(A) have been provided at public expense, under public supervision and direction, and without charge;

(B)meet the standards of the State educational agency;

(C) include an appropriate preschool, elementary school, or secondary school education in the State involved; and

(D) are provided in conformity with the individualized education program required under section 1414(d) of this title.

(20 U.S.C. § 1401[9]).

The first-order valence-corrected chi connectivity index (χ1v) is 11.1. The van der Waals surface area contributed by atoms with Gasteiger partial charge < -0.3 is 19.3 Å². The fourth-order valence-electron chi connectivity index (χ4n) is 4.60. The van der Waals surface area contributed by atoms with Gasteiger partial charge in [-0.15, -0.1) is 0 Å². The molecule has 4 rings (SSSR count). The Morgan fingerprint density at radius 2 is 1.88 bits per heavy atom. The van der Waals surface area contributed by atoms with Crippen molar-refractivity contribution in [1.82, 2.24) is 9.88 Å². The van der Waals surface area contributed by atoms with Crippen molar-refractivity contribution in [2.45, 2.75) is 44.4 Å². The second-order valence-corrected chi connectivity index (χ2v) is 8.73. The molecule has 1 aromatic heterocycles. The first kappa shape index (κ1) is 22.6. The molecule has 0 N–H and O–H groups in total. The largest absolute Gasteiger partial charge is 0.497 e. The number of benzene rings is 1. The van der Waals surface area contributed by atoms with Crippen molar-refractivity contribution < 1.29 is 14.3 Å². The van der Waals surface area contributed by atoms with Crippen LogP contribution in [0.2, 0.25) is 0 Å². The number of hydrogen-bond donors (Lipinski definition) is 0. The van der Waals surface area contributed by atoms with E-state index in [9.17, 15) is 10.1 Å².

[13] It is unclear if the parent is seeking compensatory education beyond age 21, or additional services for the student during the student's statutory eligibility period.

[14] Although two IEPs (Parent Exs. M; O) are missing the parent's signature from the attendance sheet, the parent testified that she participated in all CSEs for the time period in question (Tr. pp. 548, 552).  This discrepancy is not resolved in the hearing record.

[15] The hearing record reflects that the student's attendance difficulties during the second half of the 2007-08 school year negatively affected her ability to benefit from instruction (Tr. pp. 44, 72-73, 221, 295-96, 302; Dist. Exs. 11-14; 17-18; 20-21; 23-27).